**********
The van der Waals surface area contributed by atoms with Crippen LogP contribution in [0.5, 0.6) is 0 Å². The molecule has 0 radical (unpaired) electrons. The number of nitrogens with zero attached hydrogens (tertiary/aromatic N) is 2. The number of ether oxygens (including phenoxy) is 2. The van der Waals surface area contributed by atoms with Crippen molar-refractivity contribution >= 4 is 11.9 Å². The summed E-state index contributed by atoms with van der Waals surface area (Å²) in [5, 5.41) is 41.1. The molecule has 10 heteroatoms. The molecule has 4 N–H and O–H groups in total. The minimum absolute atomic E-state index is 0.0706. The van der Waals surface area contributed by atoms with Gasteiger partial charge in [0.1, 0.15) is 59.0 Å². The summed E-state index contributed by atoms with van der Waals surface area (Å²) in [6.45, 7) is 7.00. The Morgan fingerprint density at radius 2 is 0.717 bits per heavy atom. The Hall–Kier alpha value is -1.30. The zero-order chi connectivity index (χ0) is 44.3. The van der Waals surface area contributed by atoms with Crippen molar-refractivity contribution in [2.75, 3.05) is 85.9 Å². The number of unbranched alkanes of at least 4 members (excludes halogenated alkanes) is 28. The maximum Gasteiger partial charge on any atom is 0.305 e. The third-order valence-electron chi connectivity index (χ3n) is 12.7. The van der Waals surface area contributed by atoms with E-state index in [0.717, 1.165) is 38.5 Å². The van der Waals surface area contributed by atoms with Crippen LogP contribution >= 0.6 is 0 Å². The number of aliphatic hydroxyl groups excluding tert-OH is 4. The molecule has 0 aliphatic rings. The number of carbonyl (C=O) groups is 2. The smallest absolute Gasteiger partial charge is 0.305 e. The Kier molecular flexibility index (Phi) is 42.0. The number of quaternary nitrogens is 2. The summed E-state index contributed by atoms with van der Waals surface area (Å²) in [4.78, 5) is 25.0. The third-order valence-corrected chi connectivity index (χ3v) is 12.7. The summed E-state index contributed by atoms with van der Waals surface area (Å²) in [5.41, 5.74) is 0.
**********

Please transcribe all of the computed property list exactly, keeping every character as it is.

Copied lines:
The van der Waals surface area contributed by atoms with Crippen LogP contribution in [0.5, 0.6) is 0 Å². The molecule has 0 radical (unpaired) electrons. The number of nitrogens with zero attached hydrogens (tertiary/aromatic N) is 2. The number of ether oxygens (including phenoxy) is 2. The van der Waals surface area contributed by atoms with Crippen molar-refractivity contribution >= 4 is 11.9 Å². The summed E-state index contributed by atoms with van der Waals surface area (Å²) in [5, 5.41) is 41.1. The molecule has 10 heteroatoms. The molecule has 4 N–H and O–H groups in total. The minimum absolute atomic E-state index is 0.0706. The van der Waals surface area contributed by atoms with Gasteiger partial charge in [0.1, 0.15) is 59.0 Å². The summed E-state index contributed by atoms with van der Waals surface area (Å²) in [6.45, 7) is 7.00. The Morgan fingerprint density at radius 2 is 0.717 bits per heavy atom. The Hall–Kier alpha value is -1.30. The zero-order chi connectivity index (χ0) is 44.3. The van der Waals surface area contributed by atoms with Crippen molar-refractivity contribution in [2.75, 3.05) is 85.9 Å². The number of unbranched alkanes of at least 4 members (excludes halogenated alkanes) is 28. The maximum Gasteiger partial charge on any atom is 0.305 e. The third-order valence-electron chi connectivity index (χ3n) is 12.7. The van der Waals surface area contributed by atoms with E-state index in [0.717, 1.165) is 38.5 Å². The van der Waals surface area contributed by atoms with Crippen LogP contribution >= 0.6 is 0 Å². The number of aliphatic hydroxyl groups excluding tert-OH is 4. The molecule has 0 aliphatic rings. The number of carbonyl (C=O) groups is 2. The smallest absolute Gasteiger partial charge is 0.305 e. The Kier molecular flexibility index (Phi) is 42.0. The number of quaternary nitrogens is 2. The summed E-state index contributed by atoms with van der Waals surface area (Å²) in [4.78, 5) is 25.0. The third-order valence-corrected chi connectivity index (χ3v) is 12.7. The summed E-state index contributed by atoms with van der Waals surface area (Å²) in [5.41, 5.74) is 0.